DIPP floats discussion paper on infrastructure financing

In In order to make infrastructure financing easy, the Department of Industrial Policy and Promotion has floated a discussion paper.

In In order to make infrastructure financing easy, the Department of Industrial Policy and Promotion (DIPP) has floated a discussion paper.

The paper aims at assessing the requirement of funds for infrastructure and industry, surveying the various sources, options and channels available with the country and the inadequacies of the present regime.

A senior DIPP official told FE that the thought behind the discussion paper was to find solutions to the issues that the country faces – lack of world-class infrastructure – in order to sustain a GDP growth of 9-10%. For this, the country needs to lay emphasis on the growing needs of the manufacturing sector, which will help it grow at 13-14% per annum.

“To achieve this, India needs to rapidly attract global investors through the creation of world-class infrastructure and reduced logistics costs, supported by an enabling policy framework. This is particularly significant in the context of the National Manufacturing Policy and the Delhi-Mumbai Industrial Corridor Project, which are aimed at creation of futuristic integrated industrial cities with world-class infrastructure that can compete with the best manufacturing and investment destinations in the world,” according to the paper.

Thus, putting in perspective the importance of infrastructure and classifying it as a critical determinant of investments, manufacturing depth, logistics, productivity, inclusive development, national integration and poverty reduction. The paper analyses the insufficient capacity across infrastructure sectors leading to a widening infrastructure gap, resulting in lower productivity, higher transport and logistics costs, reduced competitiveness, and slower growth, he said.

The paper further adds that the infrastructure finance market in India is characterized by the absence of an active long term corporate debt market, asymmetric information on infrastructure projects, and inherent risks in financing infrastructure projects. “Adding to the problem of inadequate long-term funds is the conversion of development finance institutions (DFIs), which had been the major source of long-term finance earlier, into commercial banks which face asset liability mismatch issues and are rapidly nearing their limits for sectoral and group exposure in infrastructure,” it has said.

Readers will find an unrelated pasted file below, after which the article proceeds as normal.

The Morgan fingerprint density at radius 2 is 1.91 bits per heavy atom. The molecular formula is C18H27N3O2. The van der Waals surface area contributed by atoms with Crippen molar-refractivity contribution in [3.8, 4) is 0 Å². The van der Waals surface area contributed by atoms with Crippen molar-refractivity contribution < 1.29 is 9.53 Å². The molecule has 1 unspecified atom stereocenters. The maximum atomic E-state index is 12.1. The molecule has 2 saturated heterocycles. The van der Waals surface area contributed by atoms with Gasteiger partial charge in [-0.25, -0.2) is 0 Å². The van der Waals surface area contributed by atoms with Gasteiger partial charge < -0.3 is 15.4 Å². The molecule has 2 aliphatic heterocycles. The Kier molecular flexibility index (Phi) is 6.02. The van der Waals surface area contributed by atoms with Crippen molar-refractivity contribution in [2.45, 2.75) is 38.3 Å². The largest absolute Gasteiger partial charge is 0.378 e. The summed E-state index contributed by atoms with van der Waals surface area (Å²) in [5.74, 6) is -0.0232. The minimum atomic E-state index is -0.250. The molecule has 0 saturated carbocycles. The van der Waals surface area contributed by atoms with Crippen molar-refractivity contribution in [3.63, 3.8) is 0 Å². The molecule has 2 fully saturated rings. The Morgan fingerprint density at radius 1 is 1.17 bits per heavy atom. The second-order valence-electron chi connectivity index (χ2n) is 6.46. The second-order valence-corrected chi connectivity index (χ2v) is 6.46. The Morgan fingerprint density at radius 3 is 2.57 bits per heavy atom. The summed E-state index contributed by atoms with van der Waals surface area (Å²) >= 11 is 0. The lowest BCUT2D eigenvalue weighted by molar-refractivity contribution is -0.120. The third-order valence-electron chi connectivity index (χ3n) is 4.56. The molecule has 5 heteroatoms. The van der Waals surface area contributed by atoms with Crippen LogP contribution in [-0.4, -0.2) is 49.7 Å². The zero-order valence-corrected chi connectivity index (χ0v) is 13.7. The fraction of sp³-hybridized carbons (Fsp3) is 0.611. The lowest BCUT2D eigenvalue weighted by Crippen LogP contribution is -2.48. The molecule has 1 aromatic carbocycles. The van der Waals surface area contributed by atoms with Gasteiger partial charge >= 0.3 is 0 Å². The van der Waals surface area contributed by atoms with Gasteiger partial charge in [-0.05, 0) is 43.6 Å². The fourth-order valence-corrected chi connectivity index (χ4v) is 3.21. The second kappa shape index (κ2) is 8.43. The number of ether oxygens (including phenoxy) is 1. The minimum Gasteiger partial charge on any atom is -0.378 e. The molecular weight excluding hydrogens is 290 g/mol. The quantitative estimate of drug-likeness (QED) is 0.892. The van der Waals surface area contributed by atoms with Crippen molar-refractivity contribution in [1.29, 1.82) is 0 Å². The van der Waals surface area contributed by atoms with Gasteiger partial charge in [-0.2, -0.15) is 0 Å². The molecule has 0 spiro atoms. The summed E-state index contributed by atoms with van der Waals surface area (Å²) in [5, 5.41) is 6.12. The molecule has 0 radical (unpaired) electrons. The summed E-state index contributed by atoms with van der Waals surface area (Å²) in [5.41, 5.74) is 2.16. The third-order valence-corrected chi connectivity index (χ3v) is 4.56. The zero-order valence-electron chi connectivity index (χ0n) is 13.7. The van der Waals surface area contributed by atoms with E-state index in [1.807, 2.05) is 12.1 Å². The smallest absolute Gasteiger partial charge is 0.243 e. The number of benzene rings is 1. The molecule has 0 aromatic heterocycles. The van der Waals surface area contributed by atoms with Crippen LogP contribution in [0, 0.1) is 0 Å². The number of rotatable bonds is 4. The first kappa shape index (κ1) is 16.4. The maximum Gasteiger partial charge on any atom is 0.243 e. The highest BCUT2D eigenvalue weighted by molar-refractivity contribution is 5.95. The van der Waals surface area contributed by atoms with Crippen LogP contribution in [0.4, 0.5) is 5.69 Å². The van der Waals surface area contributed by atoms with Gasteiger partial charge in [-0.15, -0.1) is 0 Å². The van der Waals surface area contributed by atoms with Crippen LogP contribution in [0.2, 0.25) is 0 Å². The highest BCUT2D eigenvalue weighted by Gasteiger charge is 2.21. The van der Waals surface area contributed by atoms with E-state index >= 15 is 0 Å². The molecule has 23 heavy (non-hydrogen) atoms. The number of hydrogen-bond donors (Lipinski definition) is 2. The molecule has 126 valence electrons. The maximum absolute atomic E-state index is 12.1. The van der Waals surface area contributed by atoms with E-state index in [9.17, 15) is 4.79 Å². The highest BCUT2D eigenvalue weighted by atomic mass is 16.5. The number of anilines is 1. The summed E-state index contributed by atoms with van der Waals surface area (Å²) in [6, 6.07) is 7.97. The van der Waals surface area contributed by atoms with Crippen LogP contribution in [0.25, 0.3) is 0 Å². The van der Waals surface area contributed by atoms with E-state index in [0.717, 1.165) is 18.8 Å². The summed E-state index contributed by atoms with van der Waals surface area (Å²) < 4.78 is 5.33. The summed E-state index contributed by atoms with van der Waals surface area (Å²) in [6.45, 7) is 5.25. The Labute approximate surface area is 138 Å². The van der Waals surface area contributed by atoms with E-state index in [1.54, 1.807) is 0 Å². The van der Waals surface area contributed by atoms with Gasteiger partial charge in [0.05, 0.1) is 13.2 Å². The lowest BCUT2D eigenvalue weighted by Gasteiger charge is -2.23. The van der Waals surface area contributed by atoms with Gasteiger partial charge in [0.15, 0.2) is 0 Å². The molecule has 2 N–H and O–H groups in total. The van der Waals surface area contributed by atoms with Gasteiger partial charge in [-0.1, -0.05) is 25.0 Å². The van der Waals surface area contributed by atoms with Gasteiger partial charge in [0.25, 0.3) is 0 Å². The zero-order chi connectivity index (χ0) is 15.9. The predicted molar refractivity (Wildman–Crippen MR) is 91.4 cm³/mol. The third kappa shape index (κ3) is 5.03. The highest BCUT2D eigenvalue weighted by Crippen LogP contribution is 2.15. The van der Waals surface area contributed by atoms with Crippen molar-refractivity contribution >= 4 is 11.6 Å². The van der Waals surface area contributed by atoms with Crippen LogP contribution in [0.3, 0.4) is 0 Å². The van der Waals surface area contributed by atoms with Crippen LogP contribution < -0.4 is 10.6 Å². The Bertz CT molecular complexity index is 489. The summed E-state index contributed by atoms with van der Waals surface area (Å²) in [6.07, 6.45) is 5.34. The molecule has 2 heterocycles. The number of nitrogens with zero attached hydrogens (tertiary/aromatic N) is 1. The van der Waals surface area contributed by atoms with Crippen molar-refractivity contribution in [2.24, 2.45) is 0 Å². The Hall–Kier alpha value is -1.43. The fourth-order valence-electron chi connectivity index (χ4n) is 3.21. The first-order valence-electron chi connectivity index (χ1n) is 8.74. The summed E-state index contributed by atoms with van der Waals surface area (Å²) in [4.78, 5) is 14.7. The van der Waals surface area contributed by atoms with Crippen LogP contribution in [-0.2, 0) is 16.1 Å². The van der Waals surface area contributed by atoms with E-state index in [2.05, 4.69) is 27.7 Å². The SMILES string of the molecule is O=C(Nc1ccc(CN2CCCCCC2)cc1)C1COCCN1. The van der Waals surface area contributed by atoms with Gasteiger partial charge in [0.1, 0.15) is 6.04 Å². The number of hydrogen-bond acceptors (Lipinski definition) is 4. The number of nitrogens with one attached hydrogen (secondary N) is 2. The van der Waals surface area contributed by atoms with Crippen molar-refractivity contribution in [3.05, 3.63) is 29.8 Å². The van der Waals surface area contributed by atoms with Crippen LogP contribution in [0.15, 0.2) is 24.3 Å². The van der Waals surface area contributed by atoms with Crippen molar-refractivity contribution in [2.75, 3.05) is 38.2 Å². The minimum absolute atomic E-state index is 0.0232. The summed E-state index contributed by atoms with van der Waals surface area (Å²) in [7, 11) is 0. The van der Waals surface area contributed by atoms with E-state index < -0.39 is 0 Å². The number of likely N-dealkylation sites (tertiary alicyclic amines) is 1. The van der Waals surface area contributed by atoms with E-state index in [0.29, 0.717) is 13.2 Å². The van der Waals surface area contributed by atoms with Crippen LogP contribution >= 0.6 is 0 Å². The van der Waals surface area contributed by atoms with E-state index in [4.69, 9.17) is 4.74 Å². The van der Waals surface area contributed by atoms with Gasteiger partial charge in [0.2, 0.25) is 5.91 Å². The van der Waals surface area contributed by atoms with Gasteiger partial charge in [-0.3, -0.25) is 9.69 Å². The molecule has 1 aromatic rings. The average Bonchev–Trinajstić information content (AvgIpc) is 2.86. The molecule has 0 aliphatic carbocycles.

Interestingly, the paper also talks that while the quantum of investment in infrastructure in India has increased from 5% of GDP during the 10th five year plan (2002-07) to the current level of about 8% of GDP, it is still not enough. Comparing the same with other countries, it is observed that while it is significantly lower than China (20%), the extent of investment is higher than Brazil (3.3%), East Asia (6.2%), Europe (5%) and US (2.4%). However, in terms of access to basic infrastructure parameters, it is evident that India has lagged behind most of its Asian peers as well as UK and US, thus leading the discussion.

According to the 11th Five Year Plan the projected investment requirement for infrastructure sector is at Rs. 20.5 lakh crore at 2006-07 prices, equivalent to $514 billion. The mid-term appraisal of the 11th Five Year Plan indicated that while the physical targets may not be met, the financial outlays would be close to the original projections. The investments in manufacturing sector during 2005-10 at current prices were R27.9 lakh crore. This investment averaged 11.25% of the GDP at market prices. The manufacturing and infrastructure together accounted for more than half of total investments during this period.

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First published on: 29-10-2011 at 01:49 IST